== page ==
Having a good approach to social marketing in your business means going beyond just posting tweets, pins, pictures, videos, and updates. Our good friend Ted Rubin (@TedRubin) embodies going beyond with his Return on Relationship approach, #RonR, which is about building sustained relationships with consumers, peers, and others in your social graph. A good pivot from that concept to drive continued engagement and relationship is what @dianego and I (@Khodyg) are calling Yours, Mine, and Ours–#ymo. While it may seem obvious, it’s critical to be mindful about the approach your business takes to social so that you can capitalize on the power of social now and in the future.
Here are some ideas Diane and I will explore in upcoming posts:
Understanding how to encourage and teach individuals in your organization to represent their expertise and areas of interest around your business for better customer perception and engagement
Striking a balance between using your social platforms for customers and prospects to keep them informed, engage them at the business level, and engage them as individuals
Extending the basics of good marketing practices to your non-marketer employees to help them be good stewards of your brand and messages without taking away their credibility and authenticity as individuals.
We’re excited about the idea of Yours, Mine, and Ours as a way for marketers to start to think differently about how to build their social plans to be more inclusive across their organizations and increase customer engagement and satisfaction.
I’ve not posted as much as I wanted to in 2013, but I will make a grand effort for 2014…at least that’s what I’m saying now. On that grand note, below are my 14 predictions for 2014 from my twitter handle @khodyg :
I was sitting on a beautiful lanai in the breeze of the cooling afternoon trade wind, at the Honua Kai resort just two weeks ago, jotting down notes for this long overdue post. I was thinking about how well the businesses and people in Hawaii have tuned in to social media. This should not surprise me, especially knowing how Hawaii quickly took to SMS and had one of the highest engagement levels with text-based programs like American Idol when I worked in the mobile industry.
Over the last three years, in our trips to Hawaii, I’ve seen the digital footprints of resorts, small local brands, and local shops grow. They are not just using Twitter, Foursquare, and Facebook to broadcast out, but are also using the social web to make a connection with the customer on a personal level. While on our family vacation, I had the opportunity to have a “talk story” session with Jill Mayo (@JillzBeanz) who not only drives Social Marketing for several local brands and resort, but is also a hub of IRL—in real life—connections.
Although to Jill the adoption seems slow, to me it seems faster than the mainland. Small businesses are making effective use of Foursquare to drive offers and highlight events. Twitter is used to connect with customer on a hyper-local level to raise awareness around services and goings-on with the brand or resort property. The Honua Kai, for example, leverages their @HonuaKai handle to broadly converse about the resort and share information, and they manage a concierge only handle (@HKConcierge) to raise awareness around concierge services, share local events, and connect with guests one-on-one. This is quite a nifty idea and I wish others would adopt this hyper-local approach. Honua Kai’s marketing manager, Darren McDaniel, is doing a great job curating not only “traditional” kinds of hotel-related content but is also curating the stories of guests, and connecting the online experience with real life.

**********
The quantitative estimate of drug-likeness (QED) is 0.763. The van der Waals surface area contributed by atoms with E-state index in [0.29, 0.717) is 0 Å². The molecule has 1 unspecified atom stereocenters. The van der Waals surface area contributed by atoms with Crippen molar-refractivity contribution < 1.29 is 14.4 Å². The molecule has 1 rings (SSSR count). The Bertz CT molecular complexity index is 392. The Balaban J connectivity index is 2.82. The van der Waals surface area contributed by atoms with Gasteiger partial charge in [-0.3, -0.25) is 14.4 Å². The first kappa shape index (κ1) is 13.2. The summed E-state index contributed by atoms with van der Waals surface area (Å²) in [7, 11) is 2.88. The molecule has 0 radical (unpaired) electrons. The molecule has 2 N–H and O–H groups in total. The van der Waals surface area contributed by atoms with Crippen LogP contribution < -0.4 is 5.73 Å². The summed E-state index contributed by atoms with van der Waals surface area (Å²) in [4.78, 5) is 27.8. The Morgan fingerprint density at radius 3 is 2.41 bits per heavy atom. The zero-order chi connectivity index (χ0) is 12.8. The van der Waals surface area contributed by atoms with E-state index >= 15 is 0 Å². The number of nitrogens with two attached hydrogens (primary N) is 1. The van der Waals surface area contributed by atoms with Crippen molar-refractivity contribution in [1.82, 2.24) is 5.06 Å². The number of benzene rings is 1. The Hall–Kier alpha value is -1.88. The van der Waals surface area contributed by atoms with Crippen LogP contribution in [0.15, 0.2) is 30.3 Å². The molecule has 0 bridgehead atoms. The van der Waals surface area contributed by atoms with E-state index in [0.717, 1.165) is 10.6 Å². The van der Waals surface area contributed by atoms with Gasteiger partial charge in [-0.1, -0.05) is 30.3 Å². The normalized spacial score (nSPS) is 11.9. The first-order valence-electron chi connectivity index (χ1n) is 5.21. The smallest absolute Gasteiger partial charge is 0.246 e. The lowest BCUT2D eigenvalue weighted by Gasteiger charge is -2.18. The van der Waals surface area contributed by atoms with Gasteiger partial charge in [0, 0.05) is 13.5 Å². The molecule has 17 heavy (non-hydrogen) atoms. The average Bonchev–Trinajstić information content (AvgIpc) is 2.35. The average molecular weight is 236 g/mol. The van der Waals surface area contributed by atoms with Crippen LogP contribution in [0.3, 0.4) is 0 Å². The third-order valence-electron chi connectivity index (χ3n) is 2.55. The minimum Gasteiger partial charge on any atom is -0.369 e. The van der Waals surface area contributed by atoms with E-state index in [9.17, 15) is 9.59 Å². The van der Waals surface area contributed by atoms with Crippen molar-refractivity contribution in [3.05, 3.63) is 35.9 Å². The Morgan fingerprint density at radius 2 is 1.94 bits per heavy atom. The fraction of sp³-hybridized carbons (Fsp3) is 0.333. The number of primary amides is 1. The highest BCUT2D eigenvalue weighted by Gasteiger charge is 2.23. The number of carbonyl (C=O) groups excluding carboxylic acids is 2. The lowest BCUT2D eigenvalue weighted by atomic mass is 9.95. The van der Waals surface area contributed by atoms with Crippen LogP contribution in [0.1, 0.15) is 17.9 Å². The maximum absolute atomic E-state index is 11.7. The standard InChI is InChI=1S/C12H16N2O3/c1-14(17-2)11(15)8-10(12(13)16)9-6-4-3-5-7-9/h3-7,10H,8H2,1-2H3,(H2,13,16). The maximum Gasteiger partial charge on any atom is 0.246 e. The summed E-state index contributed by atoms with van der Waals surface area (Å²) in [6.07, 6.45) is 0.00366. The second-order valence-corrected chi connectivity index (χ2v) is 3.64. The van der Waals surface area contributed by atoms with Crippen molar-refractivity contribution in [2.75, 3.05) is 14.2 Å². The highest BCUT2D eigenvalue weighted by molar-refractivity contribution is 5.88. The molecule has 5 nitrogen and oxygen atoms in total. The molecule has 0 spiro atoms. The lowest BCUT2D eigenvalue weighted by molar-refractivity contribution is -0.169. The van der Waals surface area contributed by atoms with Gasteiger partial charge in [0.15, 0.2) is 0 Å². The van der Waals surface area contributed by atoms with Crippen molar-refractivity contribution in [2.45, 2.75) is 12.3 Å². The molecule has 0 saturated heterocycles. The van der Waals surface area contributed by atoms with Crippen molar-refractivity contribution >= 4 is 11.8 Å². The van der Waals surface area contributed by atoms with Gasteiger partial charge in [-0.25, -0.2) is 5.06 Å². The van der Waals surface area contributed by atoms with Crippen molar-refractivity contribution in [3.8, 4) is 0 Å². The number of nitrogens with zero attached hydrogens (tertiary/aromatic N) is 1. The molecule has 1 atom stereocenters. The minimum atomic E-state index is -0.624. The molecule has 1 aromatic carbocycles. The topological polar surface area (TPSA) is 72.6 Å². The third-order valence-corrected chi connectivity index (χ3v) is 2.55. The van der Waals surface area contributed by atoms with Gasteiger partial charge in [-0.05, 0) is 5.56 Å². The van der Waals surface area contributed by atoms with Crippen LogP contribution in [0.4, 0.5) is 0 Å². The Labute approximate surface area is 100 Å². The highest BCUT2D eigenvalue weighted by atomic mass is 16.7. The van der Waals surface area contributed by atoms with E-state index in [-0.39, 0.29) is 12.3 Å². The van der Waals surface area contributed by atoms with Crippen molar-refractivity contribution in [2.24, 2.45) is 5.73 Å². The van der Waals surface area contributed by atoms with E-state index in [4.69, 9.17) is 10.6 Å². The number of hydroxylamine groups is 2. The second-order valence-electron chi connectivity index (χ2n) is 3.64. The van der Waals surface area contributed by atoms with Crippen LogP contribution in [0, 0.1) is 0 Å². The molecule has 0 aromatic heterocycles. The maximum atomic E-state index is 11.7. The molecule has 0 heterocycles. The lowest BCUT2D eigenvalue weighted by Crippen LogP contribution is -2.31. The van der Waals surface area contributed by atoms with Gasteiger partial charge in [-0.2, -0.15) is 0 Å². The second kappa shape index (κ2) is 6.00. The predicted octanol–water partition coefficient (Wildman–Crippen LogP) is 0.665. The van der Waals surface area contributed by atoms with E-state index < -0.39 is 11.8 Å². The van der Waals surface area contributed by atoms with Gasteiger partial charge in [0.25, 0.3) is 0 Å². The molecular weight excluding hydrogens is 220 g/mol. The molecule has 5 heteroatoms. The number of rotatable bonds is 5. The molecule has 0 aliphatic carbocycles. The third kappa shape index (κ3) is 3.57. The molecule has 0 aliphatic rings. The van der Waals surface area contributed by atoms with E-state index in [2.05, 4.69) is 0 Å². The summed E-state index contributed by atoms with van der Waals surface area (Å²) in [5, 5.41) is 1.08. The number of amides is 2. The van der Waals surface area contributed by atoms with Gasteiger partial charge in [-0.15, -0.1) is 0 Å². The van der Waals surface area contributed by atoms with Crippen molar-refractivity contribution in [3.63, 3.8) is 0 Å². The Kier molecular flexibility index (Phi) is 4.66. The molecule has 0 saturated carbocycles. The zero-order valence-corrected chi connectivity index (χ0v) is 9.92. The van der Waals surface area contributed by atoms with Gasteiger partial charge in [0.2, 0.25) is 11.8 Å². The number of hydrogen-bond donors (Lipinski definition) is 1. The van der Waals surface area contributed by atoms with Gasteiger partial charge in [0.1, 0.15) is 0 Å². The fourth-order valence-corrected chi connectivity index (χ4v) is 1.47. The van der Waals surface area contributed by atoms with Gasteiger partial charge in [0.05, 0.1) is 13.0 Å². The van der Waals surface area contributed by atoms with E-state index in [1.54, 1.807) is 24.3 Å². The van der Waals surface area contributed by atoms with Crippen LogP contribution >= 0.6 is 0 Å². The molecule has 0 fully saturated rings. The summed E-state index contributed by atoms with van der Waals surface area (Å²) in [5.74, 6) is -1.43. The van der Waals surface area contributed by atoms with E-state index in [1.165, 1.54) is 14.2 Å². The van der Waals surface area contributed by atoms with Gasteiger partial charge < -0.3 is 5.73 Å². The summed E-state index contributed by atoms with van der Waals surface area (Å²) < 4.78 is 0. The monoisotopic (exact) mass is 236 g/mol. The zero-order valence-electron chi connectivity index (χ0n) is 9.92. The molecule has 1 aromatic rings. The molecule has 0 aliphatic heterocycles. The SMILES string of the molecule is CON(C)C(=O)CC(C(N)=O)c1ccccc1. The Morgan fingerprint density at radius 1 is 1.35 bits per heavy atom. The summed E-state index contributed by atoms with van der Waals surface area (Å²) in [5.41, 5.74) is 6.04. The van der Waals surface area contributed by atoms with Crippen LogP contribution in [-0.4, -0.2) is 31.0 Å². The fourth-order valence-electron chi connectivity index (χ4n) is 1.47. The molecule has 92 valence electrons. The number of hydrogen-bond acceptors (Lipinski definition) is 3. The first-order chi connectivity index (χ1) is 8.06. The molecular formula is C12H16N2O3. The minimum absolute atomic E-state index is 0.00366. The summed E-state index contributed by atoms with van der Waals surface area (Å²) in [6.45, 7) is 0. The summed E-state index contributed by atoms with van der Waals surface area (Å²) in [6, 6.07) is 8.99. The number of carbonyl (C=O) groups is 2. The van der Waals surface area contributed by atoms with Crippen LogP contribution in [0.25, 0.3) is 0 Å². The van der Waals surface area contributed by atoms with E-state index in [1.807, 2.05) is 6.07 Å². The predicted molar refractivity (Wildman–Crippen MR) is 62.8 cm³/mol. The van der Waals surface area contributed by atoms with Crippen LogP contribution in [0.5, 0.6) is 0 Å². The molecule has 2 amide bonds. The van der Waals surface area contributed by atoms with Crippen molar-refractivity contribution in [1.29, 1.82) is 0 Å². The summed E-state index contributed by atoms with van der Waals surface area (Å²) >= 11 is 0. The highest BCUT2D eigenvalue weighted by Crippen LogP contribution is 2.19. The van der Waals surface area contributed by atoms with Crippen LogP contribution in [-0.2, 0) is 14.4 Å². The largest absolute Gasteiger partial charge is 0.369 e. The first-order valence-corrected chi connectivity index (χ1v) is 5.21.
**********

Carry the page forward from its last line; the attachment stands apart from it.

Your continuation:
Jill believes that local brands in Hawaii are still experimenting and there is room for greater engagement. I fully agree. But I am also excited by the spirit of experimentation and not having pre-set ideas about how Social Marketing can drive loyalty. After all, the best sales person is the one that is not working for you; she is the advocate—the one whom others trust to give them the unadulterated skinny.
I like what Jill had to say about taking the brand breaking the fourth wall to connect in the real world and drive unique experiences that foster loyalty and advocacy. Perhaps it’s the fact that in Hawaii the spirit of ohana (family, in an extended sense of the term) allows the opportunity to take a simple 140 character message and make a connection on a human level.
Wouldn’t be cool if we could all get together next year for a Social Marketing conference on Maui? Let me or @JillzBeanz know.
Full disclosure: my wife and I stay at the Honua Kai and actively compete on becoming the mayor on Foursquare the moment we land.
Some interesting handles to follow in no particular order:
Looking back on 2012, I was remembering what excited me about it and realized that I kept getting stuck on being stoked. To those that don’t know the meaning of the word “stoked”, it is simply to be intensely enthusiastic, engaged, and exhilarated about something. In my small circle of Northwest surfer friends, this feeling is the essence of being alive.